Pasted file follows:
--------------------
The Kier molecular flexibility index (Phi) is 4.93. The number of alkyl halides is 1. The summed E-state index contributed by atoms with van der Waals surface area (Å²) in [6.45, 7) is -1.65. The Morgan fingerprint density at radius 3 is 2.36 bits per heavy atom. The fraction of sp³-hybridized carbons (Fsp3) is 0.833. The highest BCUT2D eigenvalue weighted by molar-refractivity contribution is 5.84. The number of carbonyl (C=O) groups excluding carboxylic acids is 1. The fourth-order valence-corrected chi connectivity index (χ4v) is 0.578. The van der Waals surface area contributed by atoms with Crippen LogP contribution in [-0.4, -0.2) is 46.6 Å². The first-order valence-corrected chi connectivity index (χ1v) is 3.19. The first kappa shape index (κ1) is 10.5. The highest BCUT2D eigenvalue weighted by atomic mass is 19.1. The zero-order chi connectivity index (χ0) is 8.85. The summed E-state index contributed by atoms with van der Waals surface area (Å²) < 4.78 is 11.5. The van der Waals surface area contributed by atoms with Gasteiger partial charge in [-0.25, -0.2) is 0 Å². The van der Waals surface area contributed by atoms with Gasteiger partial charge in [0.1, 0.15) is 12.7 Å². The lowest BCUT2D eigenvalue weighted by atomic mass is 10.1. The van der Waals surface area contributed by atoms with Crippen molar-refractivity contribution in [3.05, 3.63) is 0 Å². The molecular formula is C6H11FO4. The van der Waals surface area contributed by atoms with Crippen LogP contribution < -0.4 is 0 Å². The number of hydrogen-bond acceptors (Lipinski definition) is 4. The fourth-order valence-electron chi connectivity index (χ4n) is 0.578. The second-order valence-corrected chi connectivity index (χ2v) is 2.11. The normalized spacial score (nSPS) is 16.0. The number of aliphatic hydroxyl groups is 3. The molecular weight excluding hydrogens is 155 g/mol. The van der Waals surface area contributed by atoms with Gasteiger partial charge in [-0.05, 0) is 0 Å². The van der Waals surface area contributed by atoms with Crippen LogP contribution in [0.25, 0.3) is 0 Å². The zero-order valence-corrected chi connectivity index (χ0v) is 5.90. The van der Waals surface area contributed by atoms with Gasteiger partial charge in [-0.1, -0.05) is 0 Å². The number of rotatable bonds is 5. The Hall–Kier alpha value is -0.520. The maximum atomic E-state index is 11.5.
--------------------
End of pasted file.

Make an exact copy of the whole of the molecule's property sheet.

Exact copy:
The Kier molecular flexibility index (Phi) is 4.93. The number of alkyl halides is 1. The summed E-state index contributed by atoms with van der Waals surface area (Å²) in [6.45, 7) is -1.65. The Morgan fingerprint density at radius 3 is 2.36 bits per heavy atom. The fraction of sp³-hybridized carbons (Fsp3) is 0.833. The highest BCUT2D eigenvalue weighted by molar-refractivity contribution is 5.84. The number of carbonyl (C=O) groups excluding carboxylic acids is 1. The fourth-order valence-corrected chi connectivity index (χ4v) is 0.578. The van der Waals surface area contributed by atoms with Crippen LogP contribution in [-0.4, -0.2) is 46.6 Å². The first-order valence-corrected chi connectivity index (χ1v) is 3.19. The first kappa shape index (κ1) is 10.5. The highest BCUT2D eigenvalue weighted by atomic mass is 19.1. The zero-order chi connectivity index (χ0) is 8.85. The summed E-state index contributed by atoms with van der Waals surface area (Å²) < 4.78 is 11.5. The van der Waals surface area contributed by atoms with Gasteiger partial charge in [-0.25, -0.2) is 0 Å². The van der Waals surface area contributed by atoms with Gasteiger partial charge in [0.1, 0.15) is 12.7 Å². The lowest BCUT2D eigenvalue weighted by atomic mass is 10.1. The van der Waals surface area contributed by atoms with Crippen molar-refractivity contribution in [3.05, 3.63) is 0 Å². The molecular formula is C6H11FO4. The van der Waals surface area contributed by atoms with Crippen LogP contribution < -0.4 is 0 Å². The number of hydrogen-bond acceptors (Lipinski definition) is 4. The fourth-order valence-electron chi connectivity index (χ4n) is 0.578. The second-order valence-corrected chi connectivity index (χ2v) is 2.11. The normalized spacial score (nSPS) is 16.0. The number of aliphatic hydroxyl groups is 3. The molecular weight excluding hydrogens is 155 g/mol. The van der Waals surface area contributed by atoms with Gasteiger partial charge in [-0.05, 0) is 0 Å². The van der Waals surface area contributed by atoms with Crippen LogP contribution in [0.25, 0.3) is 0 Å². The zero-order valence-corrected chi connectivity index (χ0v) is 5.90. The van der Waals surface area contributed by atoms with Gasteiger partial charge in [-0.1, -0.05) is 0 Å². The number of rotatable bonds is 5. The Hall–Kier alpha value is -0.520. The maximum atomic E-state index is 11.5.